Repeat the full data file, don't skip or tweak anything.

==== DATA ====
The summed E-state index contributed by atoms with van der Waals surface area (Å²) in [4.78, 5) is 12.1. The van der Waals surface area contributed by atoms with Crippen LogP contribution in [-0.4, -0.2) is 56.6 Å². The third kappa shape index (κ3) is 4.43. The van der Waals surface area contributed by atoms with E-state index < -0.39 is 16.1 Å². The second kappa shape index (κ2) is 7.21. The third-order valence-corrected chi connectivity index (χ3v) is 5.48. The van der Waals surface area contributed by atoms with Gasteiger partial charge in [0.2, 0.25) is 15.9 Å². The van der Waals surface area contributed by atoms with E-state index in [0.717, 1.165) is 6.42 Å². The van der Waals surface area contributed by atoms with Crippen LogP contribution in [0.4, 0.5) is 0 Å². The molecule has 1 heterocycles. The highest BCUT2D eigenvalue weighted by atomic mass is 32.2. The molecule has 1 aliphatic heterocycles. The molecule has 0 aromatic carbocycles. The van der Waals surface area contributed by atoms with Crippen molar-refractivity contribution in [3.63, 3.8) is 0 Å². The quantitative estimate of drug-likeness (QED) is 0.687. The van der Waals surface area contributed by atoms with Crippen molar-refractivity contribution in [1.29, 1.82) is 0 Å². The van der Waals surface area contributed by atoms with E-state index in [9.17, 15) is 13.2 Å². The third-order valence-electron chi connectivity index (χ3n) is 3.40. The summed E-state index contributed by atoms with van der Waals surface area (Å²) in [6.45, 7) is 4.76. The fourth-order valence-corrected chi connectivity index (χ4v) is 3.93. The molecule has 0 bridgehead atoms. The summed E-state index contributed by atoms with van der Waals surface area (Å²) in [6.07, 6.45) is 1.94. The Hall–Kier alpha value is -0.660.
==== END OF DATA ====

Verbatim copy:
The summed E-state index contributed by atoms with van der Waals surface area (Å²) in [4.78, 5) is 12.1. The van der Waals surface area contributed by atoms with Crippen LogP contribution in [-0.4, -0.2) is 56.6 Å². The third kappa shape index (κ3) is 4.43. The van der Waals surface area contributed by atoms with E-state index < -0.39 is 16.1 Å². The second kappa shape index (κ2) is 7.21. The third-order valence-corrected chi connectivity index (χ3v) is 5.48. The van der Waals surface area contributed by atoms with Gasteiger partial charge in [0.2, 0.25) is 15.9 Å². The van der Waals surface area contributed by atoms with E-state index in [0.717, 1.165) is 6.42 Å². The van der Waals surface area contributed by atoms with Crippen LogP contribution in [0.4, 0.5) is 0 Å². The molecule has 1 heterocycles. The highest BCUT2D eigenvalue weighted by atomic mass is 32.2. The molecule has 1 aliphatic heterocycles. The molecule has 0 aromatic carbocycles. The van der Waals surface area contributed by atoms with Crippen molar-refractivity contribution in [3.63, 3.8) is 0 Å². The quantitative estimate of drug-likeness (QED) is 0.687. The van der Waals surface area contributed by atoms with Crippen molar-refractivity contribution in [1.29, 1.82) is 0 Å². The van der Waals surface area contributed by atoms with E-state index in [9.17, 15) is 13.2 Å². The third-order valence-electron chi connectivity index (χ3n) is 3.40. The summed E-state index contributed by atoms with van der Waals surface area (Å²) in [6.45, 7) is 4.76. The fourth-order valence-corrected chi connectivity index (χ4v) is 3.93. The molecule has 0 bridgehead atoms. The summed E-state index contributed by atoms with van der Waals surface area (Å²) in [6.07, 6.45) is 1.94. The Hall–Kier alpha value is -0.660.